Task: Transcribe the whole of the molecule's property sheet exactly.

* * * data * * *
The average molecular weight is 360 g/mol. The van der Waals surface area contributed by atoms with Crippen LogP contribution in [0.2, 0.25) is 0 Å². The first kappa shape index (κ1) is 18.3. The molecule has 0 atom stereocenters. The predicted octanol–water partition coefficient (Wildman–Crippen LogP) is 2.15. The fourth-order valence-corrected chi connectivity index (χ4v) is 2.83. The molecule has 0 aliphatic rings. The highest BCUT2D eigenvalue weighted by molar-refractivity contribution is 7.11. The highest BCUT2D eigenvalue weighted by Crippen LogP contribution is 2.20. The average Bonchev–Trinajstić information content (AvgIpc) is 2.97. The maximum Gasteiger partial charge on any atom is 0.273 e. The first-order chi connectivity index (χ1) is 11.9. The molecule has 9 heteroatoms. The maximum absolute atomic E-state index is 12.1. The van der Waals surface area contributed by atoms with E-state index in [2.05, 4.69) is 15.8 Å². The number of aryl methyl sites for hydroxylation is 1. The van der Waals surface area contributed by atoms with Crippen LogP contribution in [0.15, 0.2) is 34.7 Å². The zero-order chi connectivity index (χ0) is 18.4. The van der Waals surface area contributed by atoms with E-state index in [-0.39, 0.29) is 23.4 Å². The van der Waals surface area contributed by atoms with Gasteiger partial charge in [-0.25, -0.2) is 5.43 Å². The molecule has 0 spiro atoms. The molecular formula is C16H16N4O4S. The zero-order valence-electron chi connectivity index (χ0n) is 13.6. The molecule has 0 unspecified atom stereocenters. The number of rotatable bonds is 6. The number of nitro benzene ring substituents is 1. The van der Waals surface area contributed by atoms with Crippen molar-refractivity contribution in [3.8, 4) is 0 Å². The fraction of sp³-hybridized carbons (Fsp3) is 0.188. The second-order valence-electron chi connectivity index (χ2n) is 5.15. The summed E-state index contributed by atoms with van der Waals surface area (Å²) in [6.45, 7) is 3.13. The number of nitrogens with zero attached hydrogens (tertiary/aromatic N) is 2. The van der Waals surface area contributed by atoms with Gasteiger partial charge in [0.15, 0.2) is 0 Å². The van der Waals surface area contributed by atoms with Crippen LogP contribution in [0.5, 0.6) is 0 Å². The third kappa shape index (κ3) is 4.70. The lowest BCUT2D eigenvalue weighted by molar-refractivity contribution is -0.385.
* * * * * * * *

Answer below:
The average molecular weight is 360 g/mol. The van der Waals surface area contributed by atoms with Crippen LogP contribution in [0.2, 0.25) is 0 Å². The first kappa shape index (κ1) is 18.3. The molecule has 0 atom stereocenters. The predicted octanol–water partition coefficient (Wildman–Crippen LogP) is 2.15. The fourth-order valence-corrected chi connectivity index (χ4v) is 2.83. The molecule has 0 aliphatic rings. The highest BCUT2D eigenvalue weighted by molar-refractivity contribution is 7.11. The highest BCUT2D eigenvalue weighted by Crippen LogP contribution is 2.20. The average Bonchev–Trinajstić information content (AvgIpc) is 2.97. The maximum Gasteiger partial charge on any atom is 0.273 e. The first-order chi connectivity index (χ1) is 11.9. The molecule has 9 heteroatoms. The maximum absolute atomic E-state index is 12.1. The van der Waals surface area contributed by atoms with E-state index in [2.05, 4.69) is 15.8 Å². The number of aryl methyl sites for hydroxylation is 1. The van der Waals surface area contributed by atoms with Crippen LogP contribution in [0.15, 0.2) is 34.7 Å². The zero-order chi connectivity index (χ0) is 18.4. The van der Waals surface area contributed by atoms with E-state index in [-0.39, 0.29) is 23.4 Å². The van der Waals surface area contributed by atoms with Gasteiger partial charge in [-0.25, -0.2) is 5.43 Å². The molecule has 0 spiro atoms. The molecular formula is C16H16N4O4S. The zero-order valence-electron chi connectivity index (χ0n) is 13.6. The molecule has 0 unspecified atom stereocenters. The number of rotatable bonds is 6. The number of nitro benzene ring substituents is 1. The van der Waals surface area contributed by atoms with Crippen molar-refractivity contribution in [3.8, 4) is 0 Å². The fraction of sp³-hybridized carbons (Fsp3) is 0.188. The second-order valence-electron chi connectivity index (χ2n) is 5.15. The summed E-state index contributed by atoms with van der Waals surface area (Å²) in [6.45, 7) is 3.13. The number of nitrogens with zero attached hydrogens (tertiary/aromatic N) is 2. The van der Waals surface area contributed by atoms with Gasteiger partial charge in [0.15, 0.2) is 0 Å². The van der Waals surface area contributed by atoms with Crippen LogP contribution in [0.5, 0.6) is 0 Å². The third kappa shape index (κ3) is 4.70. The lowest BCUT2D eigenvalue weighted by molar-refractivity contribution is -0.385.